Will the Global Middle Class Define Lower Cost Consumption

Forbes – global consumption patterns (and hence growth and production) will increasingly be defined by the needs and wants of a new global middle class. In the past, global consumption (and hence production) was defined by America’s middle earners. We face a complex series of changes.

Nextbigfuture has covered the emergence of the global middle class for a number of years.

Smith Barney – Asian Affluence: The Emerging 21st Century Middle Class, June 2011 (27 pages)

Global spending by the global middle class will rise from $21 trillion in 2011 to $56 trillion in 2030. 80% of the demand growth will come from Asia.

1.8 billion global middle class in 2009. 3.2 billion estimated for 2020 and 4.9 billion in 2030.

There will be a large number of people in the lower end of the $10-100 per day global middle class range by 2020. It will not be until 2030 when they will have mostly moved the middle upper part of that range.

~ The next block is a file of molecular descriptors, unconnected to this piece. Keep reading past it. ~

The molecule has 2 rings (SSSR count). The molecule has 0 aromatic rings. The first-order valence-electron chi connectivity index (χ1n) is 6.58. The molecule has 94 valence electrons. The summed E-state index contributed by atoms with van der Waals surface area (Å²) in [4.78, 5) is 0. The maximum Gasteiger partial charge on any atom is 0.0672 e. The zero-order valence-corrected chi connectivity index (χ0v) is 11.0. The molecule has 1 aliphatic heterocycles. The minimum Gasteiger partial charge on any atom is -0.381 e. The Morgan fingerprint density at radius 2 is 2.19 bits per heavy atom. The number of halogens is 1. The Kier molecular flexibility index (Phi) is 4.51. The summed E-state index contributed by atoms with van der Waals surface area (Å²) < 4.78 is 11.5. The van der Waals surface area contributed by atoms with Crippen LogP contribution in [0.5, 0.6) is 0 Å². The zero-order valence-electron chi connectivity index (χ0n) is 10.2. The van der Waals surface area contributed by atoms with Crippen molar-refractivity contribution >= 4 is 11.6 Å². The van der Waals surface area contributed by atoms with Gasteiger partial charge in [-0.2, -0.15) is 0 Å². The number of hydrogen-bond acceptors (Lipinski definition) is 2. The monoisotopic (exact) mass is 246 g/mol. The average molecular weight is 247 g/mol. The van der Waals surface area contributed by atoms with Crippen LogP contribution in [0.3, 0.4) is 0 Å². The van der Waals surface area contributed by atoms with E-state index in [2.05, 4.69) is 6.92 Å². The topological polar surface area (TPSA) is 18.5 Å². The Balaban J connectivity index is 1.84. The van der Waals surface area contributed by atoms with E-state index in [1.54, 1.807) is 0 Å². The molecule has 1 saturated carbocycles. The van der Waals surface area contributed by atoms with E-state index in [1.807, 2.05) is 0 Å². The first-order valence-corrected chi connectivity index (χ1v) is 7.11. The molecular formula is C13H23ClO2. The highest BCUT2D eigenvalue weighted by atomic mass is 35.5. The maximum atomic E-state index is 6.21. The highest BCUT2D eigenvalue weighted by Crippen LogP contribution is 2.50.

Forbes is suggesting that there will be more innovation to provide “good enough” products for those in the $10-30 per day range. There will be more $100 or less android smartphones and $100 or cheaper tablets and $2000-3000 cars.

American and Europeans will have to do more freelance work to make up for the lack of stable, traditional jobs.

There will also be more small business and startup ecosystems of tens of thousands to hundreds of thousands small companies around all of the major companies. All of the companies that support Ebay, Alibaba, GE and other major companies.

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